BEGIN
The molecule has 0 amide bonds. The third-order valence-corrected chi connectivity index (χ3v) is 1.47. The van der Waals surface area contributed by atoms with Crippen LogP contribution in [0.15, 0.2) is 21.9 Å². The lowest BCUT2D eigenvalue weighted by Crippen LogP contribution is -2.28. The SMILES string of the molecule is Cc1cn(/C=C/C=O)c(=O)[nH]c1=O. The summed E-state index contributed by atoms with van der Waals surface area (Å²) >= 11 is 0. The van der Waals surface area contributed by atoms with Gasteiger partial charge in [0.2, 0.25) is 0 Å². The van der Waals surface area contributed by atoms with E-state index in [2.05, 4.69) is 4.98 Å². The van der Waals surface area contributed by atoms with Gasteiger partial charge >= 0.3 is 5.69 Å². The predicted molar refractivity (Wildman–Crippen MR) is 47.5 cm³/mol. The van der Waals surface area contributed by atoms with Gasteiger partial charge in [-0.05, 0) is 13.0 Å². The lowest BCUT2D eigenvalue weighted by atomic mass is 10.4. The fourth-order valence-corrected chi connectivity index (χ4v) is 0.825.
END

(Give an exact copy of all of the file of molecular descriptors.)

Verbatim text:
The molecule has 0 amide bonds. The third-order valence-corrected chi connectivity index (χ3v) is 1.47. The van der Waals surface area contributed by atoms with Crippen LogP contribution in [0.15, 0.2) is 21.9 Å². The lowest BCUT2D eigenvalue weighted by Crippen LogP contribution is -2.28. The SMILES string of the molecule is Cc1cn(/C=C/C=O)c(=O)[nH]c1=O. The summed E-state index contributed by atoms with van der Waals surface area (Å²) >= 11 is 0. The van der Waals surface area contributed by atoms with Gasteiger partial charge in [0.2, 0.25) is 0 Å². The van der Waals surface area contributed by atoms with E-state index in [2.05, 4.69) is 4.98 Å². The van der Waals surface area contributed by atoms with Gasteiger partial charge >= 0.3 is 5.69 Å². The predicted molar refractivity (Wildman–Crippen MR) is 47.5 cm³/mol. The van der Waals surface area contributed by atoms with Gasteiger partial charge in [-0.05, 0) is 13.0 Å². The lowest BCUT2D eigenvalue weighted by atomic mass is 10.4. The fourth-order valence-corrected chi connectivity index (χ4v) is 0.825.